Tuesday, February 26, 2013

Have I posted Cyriak before? Oh well.

Can't have a blog called "Mind--Blown" without tossing in a Cyriak video every now and then. His whole Youtube channel here, and there's more of his graphically-edited nightmares at Cyriak's home page.

Sunday, February 24, 2013

Manhattan Solstice


Manhattanhenge is what happens when the sun lines up perfectly with the concrete-canyon streets of New York City. Due to the angle of the city's layout, this doesn't map to our traditional times of equinox and solstice, but New Yorkers mark their own.

Friday, February 22, 2013

Need a shredded document restored? Hire a carpet weaver!

From the new York Times article 'Back Together Again':

"In its crudest form, the art of reconstructing shredded documents has been around for as long as shredders have. After the takeover of the United States Embassy in Tehran in 1979, Iranian captors laid pieces of documents on the floor, numbered each one and enlisted local carpet weavers to reconstruct them by hand, said Malcolm Byrne of the National Security Archive at George Washington University. 'For a culture that's been tying 400 knots per inch for centuries, it wasn't that much of a challenge,' he said. The reassembled documents were sold on the streets of Tehran for years."

The article details that shredding documents, just like encrypting electronic data, has arms races on either side to both conceal and reveal.

Saturday, February 16, 2013

Perpetual motion museum - bent your mind watching people try to bend the laws of physics

"Hey, guys! I've invented a design for a 125% efficiency motor, and if you all fund my Kickstarter in return for a share of the profits in my new motor company, I can eventually build 500 of these things on a 3-ton scale and produce the world's first kinetic power generator! Who's in?"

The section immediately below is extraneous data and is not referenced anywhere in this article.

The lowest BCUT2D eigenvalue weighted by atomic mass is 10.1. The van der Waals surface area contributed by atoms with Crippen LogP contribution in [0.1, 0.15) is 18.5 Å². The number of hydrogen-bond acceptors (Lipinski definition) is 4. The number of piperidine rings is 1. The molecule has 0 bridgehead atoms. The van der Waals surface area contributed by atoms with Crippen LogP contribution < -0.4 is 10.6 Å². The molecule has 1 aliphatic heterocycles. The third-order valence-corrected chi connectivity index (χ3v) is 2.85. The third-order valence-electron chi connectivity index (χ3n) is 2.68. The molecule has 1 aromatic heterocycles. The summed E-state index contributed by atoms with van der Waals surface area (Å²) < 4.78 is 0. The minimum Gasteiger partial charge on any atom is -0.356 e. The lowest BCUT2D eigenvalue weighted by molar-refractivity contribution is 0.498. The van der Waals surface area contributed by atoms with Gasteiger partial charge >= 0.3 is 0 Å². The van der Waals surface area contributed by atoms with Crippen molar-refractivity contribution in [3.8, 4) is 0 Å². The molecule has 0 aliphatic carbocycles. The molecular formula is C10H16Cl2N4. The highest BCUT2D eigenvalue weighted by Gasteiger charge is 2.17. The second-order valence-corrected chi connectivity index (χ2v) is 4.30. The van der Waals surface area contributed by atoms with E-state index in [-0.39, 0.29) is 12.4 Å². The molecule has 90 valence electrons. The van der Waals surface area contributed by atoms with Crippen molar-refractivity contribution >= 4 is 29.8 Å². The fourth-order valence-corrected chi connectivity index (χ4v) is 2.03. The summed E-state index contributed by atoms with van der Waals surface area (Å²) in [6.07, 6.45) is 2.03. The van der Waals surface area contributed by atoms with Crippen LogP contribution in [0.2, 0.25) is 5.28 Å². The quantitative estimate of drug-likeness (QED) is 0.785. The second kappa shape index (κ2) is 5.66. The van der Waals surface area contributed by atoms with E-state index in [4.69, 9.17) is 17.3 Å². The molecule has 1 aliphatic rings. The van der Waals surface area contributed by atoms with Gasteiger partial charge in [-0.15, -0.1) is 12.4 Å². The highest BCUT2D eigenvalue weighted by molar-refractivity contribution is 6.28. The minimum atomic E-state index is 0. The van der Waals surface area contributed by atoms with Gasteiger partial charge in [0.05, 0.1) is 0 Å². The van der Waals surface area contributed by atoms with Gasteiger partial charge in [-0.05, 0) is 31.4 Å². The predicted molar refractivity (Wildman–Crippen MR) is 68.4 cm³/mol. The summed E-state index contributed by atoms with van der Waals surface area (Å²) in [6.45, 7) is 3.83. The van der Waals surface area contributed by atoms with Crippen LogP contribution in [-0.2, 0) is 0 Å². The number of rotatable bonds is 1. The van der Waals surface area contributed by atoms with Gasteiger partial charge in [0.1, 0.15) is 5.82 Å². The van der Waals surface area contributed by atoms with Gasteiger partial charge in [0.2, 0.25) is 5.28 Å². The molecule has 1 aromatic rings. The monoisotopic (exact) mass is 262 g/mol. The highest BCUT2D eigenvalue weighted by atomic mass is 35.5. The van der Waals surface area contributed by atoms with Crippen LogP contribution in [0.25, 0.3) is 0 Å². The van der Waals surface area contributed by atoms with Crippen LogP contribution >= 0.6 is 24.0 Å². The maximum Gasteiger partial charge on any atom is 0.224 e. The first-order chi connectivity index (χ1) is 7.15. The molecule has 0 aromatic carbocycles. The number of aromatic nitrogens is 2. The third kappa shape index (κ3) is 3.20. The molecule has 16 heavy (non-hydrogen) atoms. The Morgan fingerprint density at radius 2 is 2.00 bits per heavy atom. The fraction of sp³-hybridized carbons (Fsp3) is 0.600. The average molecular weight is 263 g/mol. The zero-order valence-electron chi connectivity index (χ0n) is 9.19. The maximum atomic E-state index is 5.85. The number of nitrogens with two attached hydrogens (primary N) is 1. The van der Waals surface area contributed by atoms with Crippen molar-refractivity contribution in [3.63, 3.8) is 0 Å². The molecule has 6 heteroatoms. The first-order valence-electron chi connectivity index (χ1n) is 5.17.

"Hello? Anybody?"



Welcome to the world of The Museum of Unworkable Devices, a huge, engaging site documenting one of the most futile fields of study in engineering, the history-long quest for perpetual motion. Within, Donald E. Simanek serves as a James Randi of the engineering world, showing us endless attempts at overbalanced wheels, spinning magnets, wild stunts with hydraulic pressure, and machines which baffle the limits of the imagination as surely as they thumb their nose at Newton, Archimedes, and Einstein.



The site also works as an education in physics principles. For instance, did you know that the ball along the bottom ramp of this device reaches the goal first?



Be sure not to miss the FAQ, "Why won't my perpetual motion machine work?", where Simanek explains it all like you're 5. Ought to be required reading in high school science at least.



Perpetual motion ties into a related fallacy emerging in computing.

I've recently investigated thoroughly the latest cult, sure to usurp Scientology as the most tenacious, known to some of you already as the "Singularity". The "Singularity" is the point at which computers are supposed to surpass human brains in intellect, at which point they will continue on their own to build even smarter computers, and so on ad infinitum until we're all living in the Matrix.

I'll stop for a paragraph so you can fight the urge to puke. Deep breathing helps.

The idea of  the Singularity (which has been "just a few years from now" since about the 1700s) and the bogus search for a perpetual motion machine is evident when you consider that computers do nothing until a human writes a program for them. And it's quite daunting for a human to write a program that causes a computer to be smarter than a human, since by definition the human is not smart enough to write it. And computers really are not smarter than humans at anything, they just appear to be in certain fields by virtue of brute force and speed - for instance, they beat you at chess by calculating six moves ahead from every possible move, including the ones we would eliminate through common sense. Like the would-be perpetual motion inventors, Singularitarians seek to boost the IQ of machines by making them smarter than they are so they can write themselves, just like overbalanced wheels seek to gain infinite momentum by making objects be heavier than they are so they can push themselves.